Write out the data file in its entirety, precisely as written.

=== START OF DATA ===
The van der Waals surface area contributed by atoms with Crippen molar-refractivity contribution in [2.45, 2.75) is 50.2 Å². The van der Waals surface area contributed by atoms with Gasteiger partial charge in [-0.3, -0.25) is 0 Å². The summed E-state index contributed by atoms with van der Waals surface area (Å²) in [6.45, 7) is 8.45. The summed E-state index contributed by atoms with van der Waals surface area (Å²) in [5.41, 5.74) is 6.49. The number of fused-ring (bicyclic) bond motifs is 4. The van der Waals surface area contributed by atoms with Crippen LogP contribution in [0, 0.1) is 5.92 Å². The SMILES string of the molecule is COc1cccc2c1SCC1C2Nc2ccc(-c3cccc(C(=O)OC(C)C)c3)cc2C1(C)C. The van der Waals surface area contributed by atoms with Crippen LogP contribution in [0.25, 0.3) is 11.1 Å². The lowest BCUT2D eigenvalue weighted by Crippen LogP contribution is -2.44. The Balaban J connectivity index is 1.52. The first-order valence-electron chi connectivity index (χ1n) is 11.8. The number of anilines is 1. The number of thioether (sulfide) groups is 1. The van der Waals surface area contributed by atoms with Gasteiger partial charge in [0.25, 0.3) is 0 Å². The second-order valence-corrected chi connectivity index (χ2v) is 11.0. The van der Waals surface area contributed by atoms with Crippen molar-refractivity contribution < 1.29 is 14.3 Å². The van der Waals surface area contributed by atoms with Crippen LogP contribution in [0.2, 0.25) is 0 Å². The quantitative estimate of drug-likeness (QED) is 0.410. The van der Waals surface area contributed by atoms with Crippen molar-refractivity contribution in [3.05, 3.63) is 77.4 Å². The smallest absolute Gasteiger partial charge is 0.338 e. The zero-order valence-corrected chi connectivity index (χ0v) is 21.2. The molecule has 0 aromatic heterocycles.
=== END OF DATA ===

The van der Waals surface area contributed by atoms with Crippen molar-refractivity contribution in [2.45, 2.75) is 50.2 Å². The van der Waals surface area contributed by atoms with Gasteiger partial charge in [-0.3, -0.25) is 0 Å². The summed E-state index contributed by atoms with van der Waals surface area (Å²) in [6.45, 7) is 8.45. The summed E-state index contributed by atoms with van der Waals surface area (Å²) in [5.41, 5.74) is 6.49. The number of fused-ring (bicyclic) bond motifs is 4. The van der Waals surface area contributed by atoms with Crippen LogP contribution in [0, 0.1) is 5.92 Å². The SMILES string of the molecule is COc1cccc2c1SCC1C2Nc2ccc(-c3cccc(C(=O)OC(C)C)c3)cc2C1(C)C. The van der Waals surface area contributed by atoms with Crippen LogP contribution in [0.25, 0.3) is 11.1 Å². The lowest BCUT2D eigenvalue weighted by Crippen LogP contribution is -2.44. The Balaban J connectivity index is 1.52. The first-order valence-electron chi connectivity index (χ1n) is 11.8. The number of anilines is 1. The number of thioether (sulfide) groups is 1. The van der Waals surface area contributed by atoms with Gasteiger partial charge in [0.25, 0.3) is 0 Å². The second-order valence-corrected chi connectivity index (χ2v) is 11.0. The van der Waals surface area contributed by atoms with Crippen molar-refractivity contribution < 1.29 is 14.3 Å². The van der Waals surface area contributed by atoms with Crippen LogP contribution in [0.2, 0.25) is 0 Å². The quantitative estimate of drug-likeness (QED) is 0.410. The van der Waals surface area contributed by atoms with Crippen molar-refractivity contribution in [3.05, 3.63) is 77.4 Å². The smallest absolute Gasteiger partial charge is 0.338 e. The zero-order valence-corrected chi connectivity index (χ0v) is 21.2. The molecule has 0 aromatic heterocycles.